Inside the lobby of Vicis‘ headquarters in Seattle this week, floor-to-ceiling images on the walls showed young football players wearing the company’s high-tech helmet. A portrait of former Seattle Seahawks star Doug Baldwin loomed behind a reception desk. The slogan “Protect the Athlete, Elevate the Game” was stenciled next to a lighted display case with two helmets.
But it was unusually quiet. Not much work was getting done.
That’s because Vicis recently furloughed a majority of its 110-person team, leaving a skeleton crew of 12 employees this week.
Now the fate of the company is in the air.
The one-time Seattle startup darling, which raised in excess of $85 million from more than 400 investors since spinning out of the University of Washington in 2014, suddenly finds itself on the verge of a shutdown, with no money in the bank and limited options on the table.
The New York Times reported on the company’s condition on Monday. Vicis held several board meetings this week to determine its fate, weighing dueling offers from investors that would keep the company alive. A decision is expected early next week.
But how did Vicis even reach this point? Interviews with people close to the company, and internal Vicis documents, reveal what happened behind the scenes.
- Market: Vicis was a startup trying to enter a complicated football helmet industry dominated by decades-old giants Riddell and Schutt.
- Capital: As the company’s cash balance approached zero, it tried to raise more investment in recent months, but all options fell through.
- Transparency: Vicis’ troubles came as a surprise to some shareholders. Former CEO Dave Marver says he talked about the company’s cash situation with shareholders this summer and fall, but some people involved with the company say it was too late.
- Profitability: A longtime board member said the company put too much focus on grabbing market share rather than turning a profit.
“This remains very personal,” co-founder Samuel Browd, a neurosurgeon at Seattle Children’s Hospital, said on a Nov. 26 webinar with investors, a recording of which was viewed by GeekWire. “It’s very tough that we’re in this situation. I would just say to everybody out there that I’m very sorry that we are here, and that we’re all in this situation together.”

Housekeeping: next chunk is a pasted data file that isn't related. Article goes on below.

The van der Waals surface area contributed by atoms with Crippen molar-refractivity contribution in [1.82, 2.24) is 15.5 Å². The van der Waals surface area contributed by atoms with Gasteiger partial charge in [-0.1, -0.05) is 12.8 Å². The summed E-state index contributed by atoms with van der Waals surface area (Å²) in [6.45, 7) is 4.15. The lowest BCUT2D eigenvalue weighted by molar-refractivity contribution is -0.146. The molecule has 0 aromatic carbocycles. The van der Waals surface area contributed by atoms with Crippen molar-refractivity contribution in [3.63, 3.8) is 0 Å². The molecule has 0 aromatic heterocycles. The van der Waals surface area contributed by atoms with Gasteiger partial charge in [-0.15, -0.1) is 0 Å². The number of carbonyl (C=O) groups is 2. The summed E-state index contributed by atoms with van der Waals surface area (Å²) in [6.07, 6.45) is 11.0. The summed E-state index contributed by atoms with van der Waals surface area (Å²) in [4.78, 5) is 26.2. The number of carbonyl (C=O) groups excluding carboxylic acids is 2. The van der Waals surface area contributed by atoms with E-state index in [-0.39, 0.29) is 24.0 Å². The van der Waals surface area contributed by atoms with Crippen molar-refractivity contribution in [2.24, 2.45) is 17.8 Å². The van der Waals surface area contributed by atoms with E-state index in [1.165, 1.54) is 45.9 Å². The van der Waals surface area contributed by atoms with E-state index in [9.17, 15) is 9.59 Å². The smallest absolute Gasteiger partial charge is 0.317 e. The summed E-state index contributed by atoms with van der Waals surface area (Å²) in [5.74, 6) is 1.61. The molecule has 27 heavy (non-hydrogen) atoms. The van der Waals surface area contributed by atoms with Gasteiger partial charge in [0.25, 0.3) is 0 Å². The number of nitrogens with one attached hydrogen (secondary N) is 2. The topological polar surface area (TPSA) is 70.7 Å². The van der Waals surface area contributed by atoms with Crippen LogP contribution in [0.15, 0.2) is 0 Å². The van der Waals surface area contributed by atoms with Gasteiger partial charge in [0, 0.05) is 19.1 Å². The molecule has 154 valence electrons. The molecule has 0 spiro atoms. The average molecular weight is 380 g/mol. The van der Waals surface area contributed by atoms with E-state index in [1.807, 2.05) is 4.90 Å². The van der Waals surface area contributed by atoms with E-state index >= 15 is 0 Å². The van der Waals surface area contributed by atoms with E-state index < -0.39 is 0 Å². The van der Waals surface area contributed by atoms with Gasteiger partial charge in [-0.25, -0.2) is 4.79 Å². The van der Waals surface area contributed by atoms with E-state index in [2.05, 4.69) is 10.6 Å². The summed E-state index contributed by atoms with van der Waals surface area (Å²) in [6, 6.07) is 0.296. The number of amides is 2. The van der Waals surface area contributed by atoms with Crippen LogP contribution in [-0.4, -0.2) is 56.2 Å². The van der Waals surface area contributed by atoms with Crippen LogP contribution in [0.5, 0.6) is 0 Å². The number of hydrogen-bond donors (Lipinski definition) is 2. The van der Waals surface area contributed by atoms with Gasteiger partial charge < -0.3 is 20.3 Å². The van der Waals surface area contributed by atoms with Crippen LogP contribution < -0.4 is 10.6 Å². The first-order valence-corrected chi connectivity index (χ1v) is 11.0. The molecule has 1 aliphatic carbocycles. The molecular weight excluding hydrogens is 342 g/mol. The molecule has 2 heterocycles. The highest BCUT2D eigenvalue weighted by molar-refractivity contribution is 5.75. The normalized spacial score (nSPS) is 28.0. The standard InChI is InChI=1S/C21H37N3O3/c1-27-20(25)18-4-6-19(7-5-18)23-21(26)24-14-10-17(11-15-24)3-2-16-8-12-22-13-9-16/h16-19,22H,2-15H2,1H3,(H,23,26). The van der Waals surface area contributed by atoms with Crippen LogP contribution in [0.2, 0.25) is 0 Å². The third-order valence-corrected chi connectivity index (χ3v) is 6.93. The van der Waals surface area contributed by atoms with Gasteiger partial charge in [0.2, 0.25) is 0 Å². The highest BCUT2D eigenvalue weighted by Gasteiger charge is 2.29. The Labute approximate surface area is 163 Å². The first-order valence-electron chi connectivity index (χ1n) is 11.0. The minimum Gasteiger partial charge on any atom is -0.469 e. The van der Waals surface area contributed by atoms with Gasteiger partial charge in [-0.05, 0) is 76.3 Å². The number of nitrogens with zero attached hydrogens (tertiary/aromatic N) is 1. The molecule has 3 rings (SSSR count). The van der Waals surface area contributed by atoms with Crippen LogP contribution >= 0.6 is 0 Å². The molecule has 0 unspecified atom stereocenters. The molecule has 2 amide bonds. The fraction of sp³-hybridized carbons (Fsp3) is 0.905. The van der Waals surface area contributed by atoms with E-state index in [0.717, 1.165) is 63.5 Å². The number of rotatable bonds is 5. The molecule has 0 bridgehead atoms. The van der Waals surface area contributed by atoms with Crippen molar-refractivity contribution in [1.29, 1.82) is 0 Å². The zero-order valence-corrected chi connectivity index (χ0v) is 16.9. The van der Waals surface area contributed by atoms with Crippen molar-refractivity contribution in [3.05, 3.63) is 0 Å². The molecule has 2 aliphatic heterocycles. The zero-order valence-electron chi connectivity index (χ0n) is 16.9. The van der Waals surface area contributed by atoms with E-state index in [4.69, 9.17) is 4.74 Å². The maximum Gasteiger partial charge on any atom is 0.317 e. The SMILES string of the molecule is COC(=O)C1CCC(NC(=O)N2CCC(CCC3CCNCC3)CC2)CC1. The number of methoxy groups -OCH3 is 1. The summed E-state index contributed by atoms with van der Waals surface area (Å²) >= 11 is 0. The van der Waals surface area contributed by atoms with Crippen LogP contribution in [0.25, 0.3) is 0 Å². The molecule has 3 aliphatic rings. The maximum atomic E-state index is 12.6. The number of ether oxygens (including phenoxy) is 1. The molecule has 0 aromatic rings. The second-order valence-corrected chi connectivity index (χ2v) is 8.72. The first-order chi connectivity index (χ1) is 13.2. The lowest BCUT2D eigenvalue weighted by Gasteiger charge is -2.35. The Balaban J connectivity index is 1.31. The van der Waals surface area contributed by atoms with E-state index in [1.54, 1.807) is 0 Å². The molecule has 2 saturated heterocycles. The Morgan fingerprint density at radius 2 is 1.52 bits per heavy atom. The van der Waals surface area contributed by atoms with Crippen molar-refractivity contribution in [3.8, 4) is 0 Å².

To outsiders, Vicis was a startup success story, a gem of the football world that attracted big-name supporters such as current and former players, spine doctors, military experts, members of the Seattle business community, and the NFL itself.
Vicis had ambitious goals from inception. The company aimed to commercialize technology developed at the University of Washington’s engineering department and sell a state-of-the-art football helmet designed to mitigate the impact of bone-crushing hits that cause concussions and put the health of professional football players in jeopardy.
Football safety is a huge issue threatening the future of a 150-year old sport, as more research pairs on-field blows to the head to long-term brain damage. The NFL agreed to a $765 million concussion settlement lawsuit with former players and their families in 2013, and has changed its rules to make the game safer.
Meanwhile, participation in boys 11-player football has declined in recent years, and head injuries are a contributing factor. Nearly half of parents say they would dissuade their kids from playing football due to concerns over concussions, according to a poll last year from NBC News and The Wall Street Journal.
Vicis wanted to be part of the solution. Unlike traditional helmets, the outer shell on its ZERO1 model is deformable and yields much like a car bumper upon impact. A layer of flexible columns in the helmet absorbs impact before it reaches the head.
The helmet, manufactured at a facility in Seattle, was the result of more than three years of research and development.
Browd, medical director of Seattle Children’s Hospital Sports Concussion Program, helped get Vicis off the ground after seeing too many young athletes affected by concussions. He reached out to Per Reinhall, chair of the UW’s mechanical engineering department, for his technical expertise and later rounded out the team. Marver, a medical device industry veteran, came on as CEO. Jonathan Posner, a UW professor who heads up the Posner Research Group, is another co-founder but left in 2015.